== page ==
I’m a sensitive, stubborn, grudge-holding drug addict and alcoholic. If my sponsor had spoken to me that way, I would have left and never come back. I may have even decided never to take steps again, telling myself that those Big Book people were all big jerks on a power trip. They pretended to be spiritual, but really they just wanted to boss you around.

But he didn’t speak harshly to me. He took a deep breath, calmed himself, and said “In my experience, people who walk away from this work don’t usually make it back. Whatever you decide, I’d encourage you to be honest with this girl.”

That’s an impressive response. He managed to share his experience with me without telling me what to do. He did offer a gentle suggestion (“be honest”), which was meant to help me avoid hurting the girl in question, but he left the decision entirely to me: go on the trip or call it off. It is possible that I could have shrugged my shoulders and gone to Wisconsin anyway. If I had, maybe he would have wondered if he ought to have been more forceful with me.

But I didn’t go. For some reason, I took his suggestion, and I told the girl about my intentions. I said to her: “My reasons for going on this trip with you are less than pure.” She looked at me like I had three heads. Then she said, “Well, I guess we better not go then.” And so I stayed, finished my inventory, and made amends. She was on my list. She told me I could make good with her by buying her a cup of coffee. We started dating. Now we’ve been married for twelve years and have two kids together. (That honesty thing works out better than you might think.)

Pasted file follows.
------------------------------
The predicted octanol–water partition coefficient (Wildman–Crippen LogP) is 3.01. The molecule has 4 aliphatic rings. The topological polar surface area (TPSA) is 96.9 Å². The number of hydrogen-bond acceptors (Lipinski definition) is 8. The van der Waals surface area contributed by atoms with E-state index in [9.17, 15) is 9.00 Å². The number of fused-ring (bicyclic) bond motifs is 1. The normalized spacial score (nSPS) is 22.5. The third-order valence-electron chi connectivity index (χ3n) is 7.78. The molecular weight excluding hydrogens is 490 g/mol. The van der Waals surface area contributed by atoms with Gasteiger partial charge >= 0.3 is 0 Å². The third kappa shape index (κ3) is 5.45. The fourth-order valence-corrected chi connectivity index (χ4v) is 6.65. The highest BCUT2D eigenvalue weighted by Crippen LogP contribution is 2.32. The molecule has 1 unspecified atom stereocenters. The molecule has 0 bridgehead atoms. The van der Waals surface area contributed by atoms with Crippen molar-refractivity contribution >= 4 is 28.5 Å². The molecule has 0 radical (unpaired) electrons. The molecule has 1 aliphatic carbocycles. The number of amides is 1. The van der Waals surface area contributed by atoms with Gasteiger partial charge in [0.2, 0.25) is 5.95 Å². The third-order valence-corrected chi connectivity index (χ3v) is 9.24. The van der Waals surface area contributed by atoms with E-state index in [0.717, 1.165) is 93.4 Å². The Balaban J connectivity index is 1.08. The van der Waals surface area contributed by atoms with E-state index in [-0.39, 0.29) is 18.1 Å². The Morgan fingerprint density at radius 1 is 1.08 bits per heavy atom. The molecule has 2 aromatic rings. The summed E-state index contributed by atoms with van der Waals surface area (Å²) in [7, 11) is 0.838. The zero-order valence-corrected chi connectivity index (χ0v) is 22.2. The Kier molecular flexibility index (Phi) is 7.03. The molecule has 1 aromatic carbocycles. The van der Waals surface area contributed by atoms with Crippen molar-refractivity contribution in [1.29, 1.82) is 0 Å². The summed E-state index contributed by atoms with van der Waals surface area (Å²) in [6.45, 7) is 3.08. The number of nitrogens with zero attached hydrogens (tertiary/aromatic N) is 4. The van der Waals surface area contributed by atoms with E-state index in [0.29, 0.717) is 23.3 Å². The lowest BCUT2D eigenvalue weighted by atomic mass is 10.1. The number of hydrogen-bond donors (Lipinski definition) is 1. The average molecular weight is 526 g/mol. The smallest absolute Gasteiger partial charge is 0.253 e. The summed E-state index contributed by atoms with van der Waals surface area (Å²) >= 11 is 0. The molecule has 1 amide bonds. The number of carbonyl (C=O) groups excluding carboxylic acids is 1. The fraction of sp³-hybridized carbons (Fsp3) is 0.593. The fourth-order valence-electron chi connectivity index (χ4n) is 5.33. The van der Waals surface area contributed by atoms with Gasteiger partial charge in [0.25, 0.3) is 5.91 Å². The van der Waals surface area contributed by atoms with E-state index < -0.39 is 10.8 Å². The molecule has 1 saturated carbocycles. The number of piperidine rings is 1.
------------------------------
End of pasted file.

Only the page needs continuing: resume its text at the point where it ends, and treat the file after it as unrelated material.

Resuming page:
Instead of bullying me into doing what he thought was right, my sponsor provided me an opportunity to be honest of my own free will. And that one opportunity was worth more than any amount of cheap advice. Had I been forced to do the right thing, or had I blindly followed sponsor’s orders, I would have missed the boat completely. Recovery comes only to those who choose it freely.

When I work with people now, I don’t tell anyone what to do. I don’t give advice. I don’t give directions. I don’t call shots. The people I work with often make bad choices and get into trouble. They leave the steps and do not come back. Many, many more relapse than become recovered. I have often wondered if I have hurt someone by not trying harder to stop them from doing something stupid. It’s a fleeting thought, but a troubling one. In the end, I return back as well as I can to the truth that I can’t fix anyone, that my visions of saving all the unwilling alcoholics in my life vastly overestimate my powers. I try to remember, too, that God is still hard at work in their lives, even if they are not paying too close attention, and that if I stay present and willing, sooner or later I’ll get a chance to witness another hopeless drunk make a decision to be honest, and catch hold of recovery.